Sikh sovereignty is either unknown or accidentally discussed by the historians. This is because the present rulers of India in particular and historians in general have regarded the Sikhs as a denomination of the Hindus. The British Empire transferred power to the unelected upper caste Hindus, who had been ‘subservient’ to the Afghans, Mughals, Sikhs, British, Portuguese, etc., for more than a millennia.
Blessed by the 10th Master, Guru Gobind Singh Sahib, General Banda Singh Bahadur established the first sovereign kingdom from 1608 – 1616. Between 1616 and 1799, there was incredible turbulence. During this period, the Sikhs fought for survival from the Mughals rulers trying to establish a sovereign country, but were finally able to rule under Maharaja Ranjit Singh, from 1799 to March 29, 1849.
The Sikhs were forced to surrender their Sovereignty to the British Empire when the Punjab of Maharaja Ranjit Singh was ‘annexed’ to the British Empire on March 29, 1849. A segment of the Sikhs, who did not accept the British Empire’s ‘annexation’, continued their struggle to regain sovereignty. In fact, the ‘Mutiny of 1857’ was only a violent protest against the use of beef tallow in the usage of cartridge grease by Hindu soldiers serving in the Indo-British Army and not an act for freedom.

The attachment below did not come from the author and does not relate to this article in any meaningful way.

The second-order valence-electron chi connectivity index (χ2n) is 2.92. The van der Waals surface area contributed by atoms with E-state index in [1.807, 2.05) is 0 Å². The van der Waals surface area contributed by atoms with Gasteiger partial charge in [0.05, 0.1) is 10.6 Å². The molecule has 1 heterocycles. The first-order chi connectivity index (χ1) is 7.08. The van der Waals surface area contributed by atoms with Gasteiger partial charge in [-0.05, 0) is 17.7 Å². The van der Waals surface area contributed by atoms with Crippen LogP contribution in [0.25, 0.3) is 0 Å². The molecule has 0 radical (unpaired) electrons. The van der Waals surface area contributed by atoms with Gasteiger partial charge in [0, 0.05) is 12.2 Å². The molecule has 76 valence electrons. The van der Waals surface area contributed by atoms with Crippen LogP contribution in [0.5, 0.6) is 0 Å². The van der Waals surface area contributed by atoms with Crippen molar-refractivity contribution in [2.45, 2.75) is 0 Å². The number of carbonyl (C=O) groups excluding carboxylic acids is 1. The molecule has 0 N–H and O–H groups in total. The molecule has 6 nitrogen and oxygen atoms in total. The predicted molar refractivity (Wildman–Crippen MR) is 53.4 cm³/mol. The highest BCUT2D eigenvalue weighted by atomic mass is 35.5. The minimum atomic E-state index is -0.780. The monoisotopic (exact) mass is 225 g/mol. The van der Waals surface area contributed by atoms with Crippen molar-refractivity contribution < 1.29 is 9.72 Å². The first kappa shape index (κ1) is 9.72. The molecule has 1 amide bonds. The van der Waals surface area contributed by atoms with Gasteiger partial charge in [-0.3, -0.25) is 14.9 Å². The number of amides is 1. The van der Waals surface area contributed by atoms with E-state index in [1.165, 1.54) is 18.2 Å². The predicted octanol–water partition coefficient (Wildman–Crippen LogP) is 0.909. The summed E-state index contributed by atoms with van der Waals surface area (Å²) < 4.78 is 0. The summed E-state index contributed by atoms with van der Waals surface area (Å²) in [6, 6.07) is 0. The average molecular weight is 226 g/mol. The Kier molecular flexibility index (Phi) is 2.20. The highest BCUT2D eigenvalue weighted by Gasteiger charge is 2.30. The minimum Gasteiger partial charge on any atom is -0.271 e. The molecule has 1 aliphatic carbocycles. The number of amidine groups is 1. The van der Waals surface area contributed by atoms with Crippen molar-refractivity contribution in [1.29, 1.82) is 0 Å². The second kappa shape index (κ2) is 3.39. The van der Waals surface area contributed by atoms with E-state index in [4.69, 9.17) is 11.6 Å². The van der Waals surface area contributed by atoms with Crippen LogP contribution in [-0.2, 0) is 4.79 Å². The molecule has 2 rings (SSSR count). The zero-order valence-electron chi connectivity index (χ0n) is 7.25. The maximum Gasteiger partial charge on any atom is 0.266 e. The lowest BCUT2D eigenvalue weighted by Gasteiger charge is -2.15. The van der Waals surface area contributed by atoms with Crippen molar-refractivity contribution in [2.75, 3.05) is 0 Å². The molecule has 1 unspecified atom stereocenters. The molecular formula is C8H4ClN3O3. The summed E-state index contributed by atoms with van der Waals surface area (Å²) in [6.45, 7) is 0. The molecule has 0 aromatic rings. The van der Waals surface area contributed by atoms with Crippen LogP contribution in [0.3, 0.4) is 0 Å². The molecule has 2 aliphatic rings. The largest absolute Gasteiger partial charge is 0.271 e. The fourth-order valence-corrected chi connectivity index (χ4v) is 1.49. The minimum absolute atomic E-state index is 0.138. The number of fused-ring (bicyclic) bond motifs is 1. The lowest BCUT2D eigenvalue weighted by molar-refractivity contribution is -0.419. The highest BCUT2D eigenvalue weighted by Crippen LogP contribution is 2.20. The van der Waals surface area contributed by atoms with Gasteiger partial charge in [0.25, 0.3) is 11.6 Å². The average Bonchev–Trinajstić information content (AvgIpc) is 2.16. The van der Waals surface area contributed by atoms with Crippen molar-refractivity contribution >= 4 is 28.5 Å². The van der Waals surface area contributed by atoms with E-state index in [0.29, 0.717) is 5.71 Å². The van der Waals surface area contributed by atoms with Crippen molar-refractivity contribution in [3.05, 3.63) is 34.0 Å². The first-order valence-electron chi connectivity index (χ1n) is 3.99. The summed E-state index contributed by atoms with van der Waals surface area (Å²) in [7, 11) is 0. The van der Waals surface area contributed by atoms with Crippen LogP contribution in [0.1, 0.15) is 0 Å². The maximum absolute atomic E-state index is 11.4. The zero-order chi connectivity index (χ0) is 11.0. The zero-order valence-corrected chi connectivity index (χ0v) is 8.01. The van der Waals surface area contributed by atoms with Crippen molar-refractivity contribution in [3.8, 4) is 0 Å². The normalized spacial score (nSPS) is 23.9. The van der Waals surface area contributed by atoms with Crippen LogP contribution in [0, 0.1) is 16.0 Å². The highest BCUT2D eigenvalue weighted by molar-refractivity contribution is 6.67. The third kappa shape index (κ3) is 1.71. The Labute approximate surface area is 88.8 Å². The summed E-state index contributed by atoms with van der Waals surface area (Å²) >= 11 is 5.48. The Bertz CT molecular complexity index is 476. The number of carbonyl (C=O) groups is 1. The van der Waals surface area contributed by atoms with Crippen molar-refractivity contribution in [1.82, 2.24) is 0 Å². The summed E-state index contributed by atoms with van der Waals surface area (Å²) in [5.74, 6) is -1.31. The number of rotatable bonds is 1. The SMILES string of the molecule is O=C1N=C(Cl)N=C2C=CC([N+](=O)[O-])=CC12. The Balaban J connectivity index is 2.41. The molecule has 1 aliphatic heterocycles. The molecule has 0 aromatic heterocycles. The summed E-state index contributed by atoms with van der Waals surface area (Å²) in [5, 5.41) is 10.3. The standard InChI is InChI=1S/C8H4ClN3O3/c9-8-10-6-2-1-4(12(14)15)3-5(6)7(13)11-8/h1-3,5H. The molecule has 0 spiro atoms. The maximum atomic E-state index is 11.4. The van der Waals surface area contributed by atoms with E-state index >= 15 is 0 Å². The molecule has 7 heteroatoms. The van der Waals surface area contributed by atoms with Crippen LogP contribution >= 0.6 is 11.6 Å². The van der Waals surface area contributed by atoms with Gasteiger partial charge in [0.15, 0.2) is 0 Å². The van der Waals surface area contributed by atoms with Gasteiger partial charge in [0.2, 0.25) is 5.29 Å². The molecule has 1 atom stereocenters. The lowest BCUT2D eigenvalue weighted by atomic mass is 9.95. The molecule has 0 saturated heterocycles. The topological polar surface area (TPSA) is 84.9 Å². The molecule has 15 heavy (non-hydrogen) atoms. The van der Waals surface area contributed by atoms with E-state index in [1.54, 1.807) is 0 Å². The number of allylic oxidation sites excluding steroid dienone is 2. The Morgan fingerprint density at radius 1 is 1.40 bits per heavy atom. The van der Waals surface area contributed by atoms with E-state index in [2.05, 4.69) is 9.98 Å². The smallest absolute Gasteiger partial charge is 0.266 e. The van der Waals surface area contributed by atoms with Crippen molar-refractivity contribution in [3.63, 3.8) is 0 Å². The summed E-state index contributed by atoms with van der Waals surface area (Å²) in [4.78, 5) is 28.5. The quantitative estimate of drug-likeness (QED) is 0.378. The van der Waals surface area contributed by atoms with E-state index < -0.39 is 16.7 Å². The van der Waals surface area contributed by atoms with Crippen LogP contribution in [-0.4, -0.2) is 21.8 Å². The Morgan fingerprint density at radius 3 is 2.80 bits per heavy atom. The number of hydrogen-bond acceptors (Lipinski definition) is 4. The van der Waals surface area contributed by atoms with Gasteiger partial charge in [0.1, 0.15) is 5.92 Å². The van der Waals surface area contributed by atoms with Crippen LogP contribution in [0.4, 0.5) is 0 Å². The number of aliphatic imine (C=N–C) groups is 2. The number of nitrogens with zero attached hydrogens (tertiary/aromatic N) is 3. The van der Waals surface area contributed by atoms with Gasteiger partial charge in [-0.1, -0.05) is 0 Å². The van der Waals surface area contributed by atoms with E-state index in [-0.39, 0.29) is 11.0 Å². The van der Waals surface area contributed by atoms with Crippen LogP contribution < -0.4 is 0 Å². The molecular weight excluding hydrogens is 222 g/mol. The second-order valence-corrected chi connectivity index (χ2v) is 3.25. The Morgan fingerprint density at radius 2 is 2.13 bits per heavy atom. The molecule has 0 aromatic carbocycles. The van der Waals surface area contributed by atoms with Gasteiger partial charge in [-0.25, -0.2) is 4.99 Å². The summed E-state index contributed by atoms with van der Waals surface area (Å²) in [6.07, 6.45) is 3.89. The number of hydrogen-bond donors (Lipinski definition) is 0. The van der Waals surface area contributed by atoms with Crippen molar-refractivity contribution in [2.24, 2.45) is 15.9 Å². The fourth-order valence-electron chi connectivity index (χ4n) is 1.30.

It is noteworthy that the Sikhs of Guru Nanak Sahib to Guru Gobind Singh Sahib have never been ‘subservient’ to any political power. It must be stated that the Sikhs of Punjab, have never signed, accepted or endorsed the ‘Constitution of India’.
The authors Dr.Awatar Singh Sekhon and Dr.Harjinder Singh Dilgeer, each have several academic books to their credit, all concerning the history and political struggles of the Sikhs. The current book is an updated edition with an additional chapter covering recent events.
The book is available on https://www.amazon.com/dp/098680374X/ref=sr_1_1?s=books&ie=UTF8&qid=1492701109&sr=1-1